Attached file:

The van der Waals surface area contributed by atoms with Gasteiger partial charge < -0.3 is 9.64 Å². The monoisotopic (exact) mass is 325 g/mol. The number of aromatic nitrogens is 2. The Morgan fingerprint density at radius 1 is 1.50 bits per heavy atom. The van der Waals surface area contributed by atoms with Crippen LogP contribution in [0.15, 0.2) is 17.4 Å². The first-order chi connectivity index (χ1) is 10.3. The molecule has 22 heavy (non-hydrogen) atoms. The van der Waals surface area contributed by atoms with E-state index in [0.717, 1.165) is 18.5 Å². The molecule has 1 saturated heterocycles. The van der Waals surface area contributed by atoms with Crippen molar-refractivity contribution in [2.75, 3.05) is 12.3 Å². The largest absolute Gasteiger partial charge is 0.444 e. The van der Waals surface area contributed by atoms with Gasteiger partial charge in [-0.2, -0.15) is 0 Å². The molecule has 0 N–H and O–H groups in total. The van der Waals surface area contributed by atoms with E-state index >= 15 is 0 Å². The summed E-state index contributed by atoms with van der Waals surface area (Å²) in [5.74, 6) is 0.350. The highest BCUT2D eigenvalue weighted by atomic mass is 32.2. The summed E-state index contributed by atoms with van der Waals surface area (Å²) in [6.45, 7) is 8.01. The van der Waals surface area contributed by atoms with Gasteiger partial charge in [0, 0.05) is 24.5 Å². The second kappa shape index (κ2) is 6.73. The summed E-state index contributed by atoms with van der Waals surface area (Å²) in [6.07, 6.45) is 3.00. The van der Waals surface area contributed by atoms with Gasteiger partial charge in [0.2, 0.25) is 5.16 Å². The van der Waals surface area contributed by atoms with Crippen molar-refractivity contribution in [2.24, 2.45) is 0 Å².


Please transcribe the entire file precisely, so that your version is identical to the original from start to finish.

The van der Waals surface area contributed by atoms with Gasteiger partial charge < -0.3 is 9.64 Å². The monoisotopic (exact) mass is 325 g/mol. The number of aromatic nitrogens is 2. The Morgan fingerprint density at radius 1 is 1.50 bits per heavy atom. The van der Waals surface area contributed by atoms with Crippen LogP contribution in [0.15, 0.2) is 17.4 Å². The first-order chi connectivity index (χ1) is 10.3. The molecule has 22 heavy (non-hydrogen) atoms. The van der Waals surface area contributed by atoms with E-state index in [0.717, 1.165) is 18.5 Å². The molecule has 1 saturated heterocycles. The van der Waals surface area contributed by atoms with Crippen molar-refractivity contribution in [2.75, 3.05) is 12.3 Å². The largest absolute Gasteiger partial charge is 0.444 e. The van der Waals surface area contributed by atoms with Gasteiger partial charge in [-0.2, -0.15) is 0 Å². The molecule has 0 N–H and O–H groups in total. The van der Waals surface area contributed by atoms with E-state index >= 15 is 0 Å². The summed E-state index contributed by atoms with van der Waals surface area (Å²) in [5.74, 6) is 0.350. The highest BCUT2D eigenvalue weighted by atomic mass is 32.2. The summed E-state index contributed by atoms with van der Waals surface area (Å²) in [6.45, 7) is 8.01. The van der Waals surface area contributed by atoms with Gasteiger partial charge in [0, 0.05) is 24.5 Å². The second kappa shape index (κ2) is 6.73. The summed E-state index contributed by atoms with van der Waals surface area (Å²) in [6.07, 6.45) is 3.00. The van der Waals surface area contributed by atoms with Gasteiger partial charge in [0.2, 0.25) is 5.16 Å². The van der Waals surface area contributed by atoms with Crippen molar-refractivity contribution in [2.24, 2.45) is 0 Å².